Anyway, you carry on merging with Ipswich if you wish[:|]

We aren''t merging with anyone at Colchester. 

If we HAD to I''d go for Chelmsford City or even Southend.  On second thoughts, scrub the Southend idea.

Good luck with your joint venture.[:P]

 

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[quote user="The Prisoner"]I cannot see the financial sense in merging with a club, any club which is effectively in negative equity.[/quote]I can''t see any sense in merging with that lot!!

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[quote user="Sons of Boadicea"]

Our financial plight is well documented, and as we all know we have no money to compete with the "big boys" of the Championship (I am talking about Blackpool and Barnsley here). It has since emerged that our neighbours down the A140 are also in the financial mire.

The answer is simple, Norwich City and Ipswich Town should pool resources and merge into one club/team, we could be called Iceni United. The two grounds could be sold, one of the training grounds sold, the back office functions merged/rationalised, surplus players/coaches sold etc etc. A new purpose built stadium could be in the Diss area.

What would emerge would be a lean organisation, with a large fanbase, and a half decent team.

You may mock this idea, but it makes sound financial sense....... 

[/quote]

As I understand it, they do not own their ground, not so sure about the training ground, so we would be using our cash to fund them? No way.

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[quote]

As I understand it, they do not own their ground, not so sure about the training ground, so we would be using our cash to fund them? No way.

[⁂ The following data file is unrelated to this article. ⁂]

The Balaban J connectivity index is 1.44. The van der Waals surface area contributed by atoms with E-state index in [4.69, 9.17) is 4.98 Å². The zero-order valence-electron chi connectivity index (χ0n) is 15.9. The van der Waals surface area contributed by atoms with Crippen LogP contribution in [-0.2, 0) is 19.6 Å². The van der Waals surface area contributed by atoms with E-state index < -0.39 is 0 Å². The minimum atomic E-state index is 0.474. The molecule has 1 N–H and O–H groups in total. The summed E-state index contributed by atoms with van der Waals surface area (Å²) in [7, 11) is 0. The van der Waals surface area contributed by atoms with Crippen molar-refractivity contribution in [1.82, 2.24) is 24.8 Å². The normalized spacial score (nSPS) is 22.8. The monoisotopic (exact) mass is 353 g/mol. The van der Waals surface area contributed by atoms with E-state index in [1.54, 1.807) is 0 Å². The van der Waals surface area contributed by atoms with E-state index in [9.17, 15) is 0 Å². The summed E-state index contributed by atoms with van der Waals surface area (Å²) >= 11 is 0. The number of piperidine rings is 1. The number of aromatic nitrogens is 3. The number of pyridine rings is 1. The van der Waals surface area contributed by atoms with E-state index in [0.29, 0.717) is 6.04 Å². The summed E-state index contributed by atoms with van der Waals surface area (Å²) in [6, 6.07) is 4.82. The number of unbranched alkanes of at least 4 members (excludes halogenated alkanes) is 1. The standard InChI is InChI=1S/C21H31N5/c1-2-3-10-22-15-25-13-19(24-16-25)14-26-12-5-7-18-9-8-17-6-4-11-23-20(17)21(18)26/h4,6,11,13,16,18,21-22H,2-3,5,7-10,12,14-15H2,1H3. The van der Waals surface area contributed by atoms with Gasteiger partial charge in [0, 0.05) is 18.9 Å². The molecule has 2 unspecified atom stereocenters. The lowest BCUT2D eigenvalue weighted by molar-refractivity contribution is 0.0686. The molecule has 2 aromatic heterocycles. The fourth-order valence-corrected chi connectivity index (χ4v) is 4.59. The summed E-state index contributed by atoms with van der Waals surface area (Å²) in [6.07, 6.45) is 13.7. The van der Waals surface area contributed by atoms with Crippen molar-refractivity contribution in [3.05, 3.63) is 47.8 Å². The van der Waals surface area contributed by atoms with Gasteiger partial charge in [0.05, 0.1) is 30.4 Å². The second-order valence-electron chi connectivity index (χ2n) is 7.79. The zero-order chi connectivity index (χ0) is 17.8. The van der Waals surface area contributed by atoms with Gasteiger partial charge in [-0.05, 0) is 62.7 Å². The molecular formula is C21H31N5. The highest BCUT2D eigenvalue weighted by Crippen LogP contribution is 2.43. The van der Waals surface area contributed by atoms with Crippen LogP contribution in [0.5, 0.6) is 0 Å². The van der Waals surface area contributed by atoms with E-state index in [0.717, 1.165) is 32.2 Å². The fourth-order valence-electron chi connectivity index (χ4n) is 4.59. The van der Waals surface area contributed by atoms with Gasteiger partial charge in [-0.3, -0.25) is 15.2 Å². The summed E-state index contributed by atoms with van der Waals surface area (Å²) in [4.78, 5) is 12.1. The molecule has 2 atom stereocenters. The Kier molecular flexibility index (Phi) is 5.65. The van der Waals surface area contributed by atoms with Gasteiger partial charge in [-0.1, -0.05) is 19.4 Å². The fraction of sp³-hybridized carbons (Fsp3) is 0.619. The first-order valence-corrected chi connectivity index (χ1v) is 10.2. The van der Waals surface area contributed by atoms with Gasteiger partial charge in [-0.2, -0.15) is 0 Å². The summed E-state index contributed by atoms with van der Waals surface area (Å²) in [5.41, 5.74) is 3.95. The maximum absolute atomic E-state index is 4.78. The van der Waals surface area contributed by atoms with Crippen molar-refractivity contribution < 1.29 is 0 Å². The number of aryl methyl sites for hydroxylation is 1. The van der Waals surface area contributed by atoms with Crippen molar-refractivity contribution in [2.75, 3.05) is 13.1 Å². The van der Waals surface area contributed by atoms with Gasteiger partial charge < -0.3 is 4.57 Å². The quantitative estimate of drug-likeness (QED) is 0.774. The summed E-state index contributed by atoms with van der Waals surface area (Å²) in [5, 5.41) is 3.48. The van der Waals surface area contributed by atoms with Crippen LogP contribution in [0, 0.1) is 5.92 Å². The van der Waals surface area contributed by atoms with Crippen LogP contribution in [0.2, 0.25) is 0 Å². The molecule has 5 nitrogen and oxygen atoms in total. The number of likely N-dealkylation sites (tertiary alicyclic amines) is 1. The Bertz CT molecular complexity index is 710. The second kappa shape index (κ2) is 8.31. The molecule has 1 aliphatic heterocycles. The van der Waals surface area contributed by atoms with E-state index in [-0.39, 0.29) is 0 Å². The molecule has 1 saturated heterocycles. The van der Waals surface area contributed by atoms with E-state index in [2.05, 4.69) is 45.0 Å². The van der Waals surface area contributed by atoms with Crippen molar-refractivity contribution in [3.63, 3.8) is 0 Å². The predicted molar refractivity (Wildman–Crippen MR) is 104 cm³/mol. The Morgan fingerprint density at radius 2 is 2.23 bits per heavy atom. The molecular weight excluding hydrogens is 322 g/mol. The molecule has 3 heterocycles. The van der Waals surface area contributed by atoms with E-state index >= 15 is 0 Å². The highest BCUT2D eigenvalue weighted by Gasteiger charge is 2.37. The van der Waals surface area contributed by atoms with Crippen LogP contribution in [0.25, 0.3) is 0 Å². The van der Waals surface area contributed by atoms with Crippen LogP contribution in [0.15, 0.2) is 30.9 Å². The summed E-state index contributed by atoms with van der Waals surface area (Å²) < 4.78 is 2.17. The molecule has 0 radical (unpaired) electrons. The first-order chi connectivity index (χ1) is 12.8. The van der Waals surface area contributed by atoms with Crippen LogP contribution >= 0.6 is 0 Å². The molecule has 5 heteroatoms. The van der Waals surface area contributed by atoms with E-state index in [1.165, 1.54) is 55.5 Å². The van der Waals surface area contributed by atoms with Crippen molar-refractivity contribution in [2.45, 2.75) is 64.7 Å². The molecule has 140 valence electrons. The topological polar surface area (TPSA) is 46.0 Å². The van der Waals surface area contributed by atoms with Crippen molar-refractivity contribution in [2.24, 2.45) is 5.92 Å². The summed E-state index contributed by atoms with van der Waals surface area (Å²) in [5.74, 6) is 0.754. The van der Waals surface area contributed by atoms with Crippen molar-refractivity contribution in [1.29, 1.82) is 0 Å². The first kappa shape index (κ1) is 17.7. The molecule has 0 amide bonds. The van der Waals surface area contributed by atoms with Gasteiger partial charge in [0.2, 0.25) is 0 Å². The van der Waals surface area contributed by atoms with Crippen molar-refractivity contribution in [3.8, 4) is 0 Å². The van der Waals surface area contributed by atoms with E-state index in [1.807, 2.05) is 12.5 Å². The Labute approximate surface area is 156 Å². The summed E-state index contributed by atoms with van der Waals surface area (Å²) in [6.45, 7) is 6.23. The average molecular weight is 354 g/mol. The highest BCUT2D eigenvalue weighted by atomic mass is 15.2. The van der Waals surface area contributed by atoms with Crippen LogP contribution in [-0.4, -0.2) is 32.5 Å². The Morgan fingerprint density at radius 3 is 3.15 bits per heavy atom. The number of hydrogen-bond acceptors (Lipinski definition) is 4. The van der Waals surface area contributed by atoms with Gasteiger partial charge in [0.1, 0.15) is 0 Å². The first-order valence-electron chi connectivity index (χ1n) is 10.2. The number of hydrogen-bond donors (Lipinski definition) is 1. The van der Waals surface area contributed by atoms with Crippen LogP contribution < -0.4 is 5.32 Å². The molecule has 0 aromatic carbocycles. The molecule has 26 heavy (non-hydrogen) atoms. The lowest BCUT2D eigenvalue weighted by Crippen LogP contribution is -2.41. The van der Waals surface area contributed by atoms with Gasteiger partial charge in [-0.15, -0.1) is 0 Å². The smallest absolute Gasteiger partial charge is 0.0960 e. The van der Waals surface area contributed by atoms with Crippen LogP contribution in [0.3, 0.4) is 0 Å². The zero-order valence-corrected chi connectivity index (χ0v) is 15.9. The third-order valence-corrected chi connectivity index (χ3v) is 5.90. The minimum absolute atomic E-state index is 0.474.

[/quote]You''re right, Ipswich Borough Council own it and have leased it to the club.

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Robert Maxwell wanted to merge Reading (when they were struggling) and Oxford Utd (when they were in the then old, top, first division) and call them Thames Valley Royals.

Got pretty much short shrift from fans at both clubs at the time, especially Oxford, who were flying & won the League Cup in 1986-year after we won it. Look at them now, non-league, where-as Reading have recently been in the Prem and may yet be back there again next season! I used to hate going to their old ground, slap in the middle of thousands of terraced houses and an away end to rival Wimbledon''s Plough Lane.

The question about these mergers is at what level would the club start-if we merged with Ipswich, would the league make adjustments so we could stay in CCC (ie) 1 extra club below promoted etc? Doubt it-new club and set up, Iceni United, Diss FC, FC Anglia, whatever-we''d be down, far, far away in a lower league and would have to work our way through the leagues.

It might make financial sense to share a ground-the Milan clubs manage it-but where would it be, half in Norfolk, half in Suffolk?

A emotive discussion which regularly comes up, but no, no thankyou. Its Norwich and Norwich alone, or no-one.